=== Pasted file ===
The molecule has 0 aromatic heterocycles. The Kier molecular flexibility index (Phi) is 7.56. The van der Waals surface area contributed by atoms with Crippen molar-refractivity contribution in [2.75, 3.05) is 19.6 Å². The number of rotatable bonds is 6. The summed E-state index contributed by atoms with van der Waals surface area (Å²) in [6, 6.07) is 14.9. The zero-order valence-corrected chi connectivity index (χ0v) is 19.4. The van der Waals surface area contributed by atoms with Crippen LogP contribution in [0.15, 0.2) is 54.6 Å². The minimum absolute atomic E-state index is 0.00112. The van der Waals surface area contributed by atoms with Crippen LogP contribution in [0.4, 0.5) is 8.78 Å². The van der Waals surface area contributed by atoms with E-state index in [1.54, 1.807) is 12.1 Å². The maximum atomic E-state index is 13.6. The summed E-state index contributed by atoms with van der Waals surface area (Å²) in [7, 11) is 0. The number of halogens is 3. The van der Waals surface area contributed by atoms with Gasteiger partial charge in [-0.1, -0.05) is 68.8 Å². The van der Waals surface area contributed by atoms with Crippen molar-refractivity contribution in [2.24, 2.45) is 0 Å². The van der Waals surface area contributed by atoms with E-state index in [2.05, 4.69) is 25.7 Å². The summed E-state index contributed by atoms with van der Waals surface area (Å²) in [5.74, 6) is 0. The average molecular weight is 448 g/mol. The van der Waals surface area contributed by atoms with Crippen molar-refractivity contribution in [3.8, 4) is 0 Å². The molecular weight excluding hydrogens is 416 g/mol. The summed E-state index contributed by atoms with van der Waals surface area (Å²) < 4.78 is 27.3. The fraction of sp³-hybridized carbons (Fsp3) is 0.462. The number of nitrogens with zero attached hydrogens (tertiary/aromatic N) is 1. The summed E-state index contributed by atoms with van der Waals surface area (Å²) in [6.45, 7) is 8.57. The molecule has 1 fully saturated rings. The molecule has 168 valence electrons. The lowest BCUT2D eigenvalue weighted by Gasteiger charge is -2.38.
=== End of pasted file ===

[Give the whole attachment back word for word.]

The molecule has 0 aromatic heterocycles. The Kier molecular flexibility index (Phi) is 7.56. The van der Waals surface area contributed by atoms with Crippen molar-refractivity contribution in [2.75, 3.05) is 19.6 Å². The number of rotatable bonds is 6. The summed E-state index contributed by atoms with van der Waals surface area (Å²) in [6, 6.07) is 14.9. The zero-order valence-corrected chi connectivity index (χ0v) is 19.4. The van der Waals surface area contributed by atoms with Crippen LogP contribution in [0.15, 0.2) is 54.6 Å². The minimum absolute atomic E-state index is 0.00112. The van der Waals surface area contributed by atoms with Crippen LogP contribution in [0.4, 0.5) is 8.78 Å². The van der Waals surface area contributed by atoms with E-state index in [1.54, 1.807) is 12.1 Å². The maximum atomic E-state index is 13.6. The summed E-state index contributed by atoms with van der Waals surface area (Å²) in [7, 11) is 0. The number of halogens is 3. The van der Waals surface area contributed by atoms with Gasteiger partial charge in [-0.1, -0.05) is 68.8 Å². The van der Waals surface area contributed by atoms with Crippen molar-refractivity contribution in [2.24, 2.45) is 0 Å². The van der Waals surface area contributed by atoms with E-state index in [2.05, 4.69) is 25.7 Å². The summed E-state index contributed by atoms with van der Waals surface area (Å²) in [5.74, 6) is 0. The average molecular weight is 448 g/mol. The van der Waals surface area contributed by atoms with Crippen molar-refractivity contribution in [3.8, 4) is 0 Å². The molecular weight excluding hydrogens is 416 g/mol. The summed E-state index contributed by atoms with van der Waals surface area (Å²) < 4.78 is 27.3. The fraction of sp³-hybridized carbons (Fsp3) is 0.462. The number of nitrogens with zero attached hydrogens (tertiary/aromatic N) is 1. The summed E-state index contributed by atoms with van der Waals surface area (Å²) in [6.45, 7) is 8.57. The molecule has 1 fully saturated rings. The molecule has 168 valence electrons. The lowest BCUT2D eigenvalue weighted by Gasteiger charge is -2.38.